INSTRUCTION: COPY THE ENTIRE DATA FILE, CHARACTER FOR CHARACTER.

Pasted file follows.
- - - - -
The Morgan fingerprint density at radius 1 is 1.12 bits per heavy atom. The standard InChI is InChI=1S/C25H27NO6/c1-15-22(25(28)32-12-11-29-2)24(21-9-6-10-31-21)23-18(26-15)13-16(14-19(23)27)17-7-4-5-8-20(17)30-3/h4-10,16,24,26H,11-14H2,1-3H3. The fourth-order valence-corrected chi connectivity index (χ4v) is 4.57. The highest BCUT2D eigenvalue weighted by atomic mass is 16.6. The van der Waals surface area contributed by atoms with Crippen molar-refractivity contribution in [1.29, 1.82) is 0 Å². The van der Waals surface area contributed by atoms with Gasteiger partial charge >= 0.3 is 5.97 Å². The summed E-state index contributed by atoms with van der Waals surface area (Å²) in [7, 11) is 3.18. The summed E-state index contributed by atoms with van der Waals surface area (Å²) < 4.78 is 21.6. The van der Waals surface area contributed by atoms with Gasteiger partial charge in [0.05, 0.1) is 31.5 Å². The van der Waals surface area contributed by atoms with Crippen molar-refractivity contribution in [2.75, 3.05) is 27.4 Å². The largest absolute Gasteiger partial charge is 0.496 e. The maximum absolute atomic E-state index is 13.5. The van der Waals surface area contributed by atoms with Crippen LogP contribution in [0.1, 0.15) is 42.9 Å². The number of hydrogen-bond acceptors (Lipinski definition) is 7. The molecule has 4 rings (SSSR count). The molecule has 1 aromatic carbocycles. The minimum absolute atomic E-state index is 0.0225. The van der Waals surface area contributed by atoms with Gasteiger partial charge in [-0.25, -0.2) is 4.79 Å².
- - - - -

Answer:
The Morgan fingerprint density at radius 1 is 1.12 bits per heavy atom. The standard InChI is InChI=1S/C25H27NO6/c1-15-22(25(28)32-12-11-29-2)24(21-9-6-10-31-21)23-18(26-15)13-16(14-19(23)27)17-7-4-5-8-20(17)30-3/h4-10,16,24,26H,11-14H2,1-3H3. The fourth-order valence-corrected chi connectivity index (χ4v) is 4.57. The highest BCUT2D eigenvalue weighted by atomic mass is 16.6. The van der Waals surface area contributed by atoms with Crippen molar-refractivity contribution in [1.29, 1.82) is 0 Å². The van der Waals surface area contributed by atoms with Gasteiger partial charge >= 0.3 is 5.97 Å². The summed E-state index contributed by atoms with van der Waals surface area (Å²) in [7, 11) is 3.18. The summed E-state index contributed by atoms with van der Waals surface area (Å²) < 4.78 is 21.6. The van der Waals surface area contributed by atoms with Gasteiger partial charge in [0.05, 0.1) is 31.5 Å². The van der Waals surface area contributed by atoms with Crippen molar-refractivity contribution in [2.75, 3.05) is 27.4 Å². The largest absolute Gasteiger partial charge is 0.496 e. The maximum absolute atomic E-state index is 13.5. The van der Waals surface area contributed by atoms with Crippen LogP contribution in [0.1, 0.15) is 42.9 Å². The number of hydrogen-bond acceptors (Lipinski definition) is 7. The molecule has 4 rings (SSSR count). The molecule has 1 aromatic carbocycles. The minimum absolute atomic E-state index is 0.0225. The van der Waals surface area contributed by atoms with Gasteiger partial charge in [-0.25, -0.2) is 4.79 Å².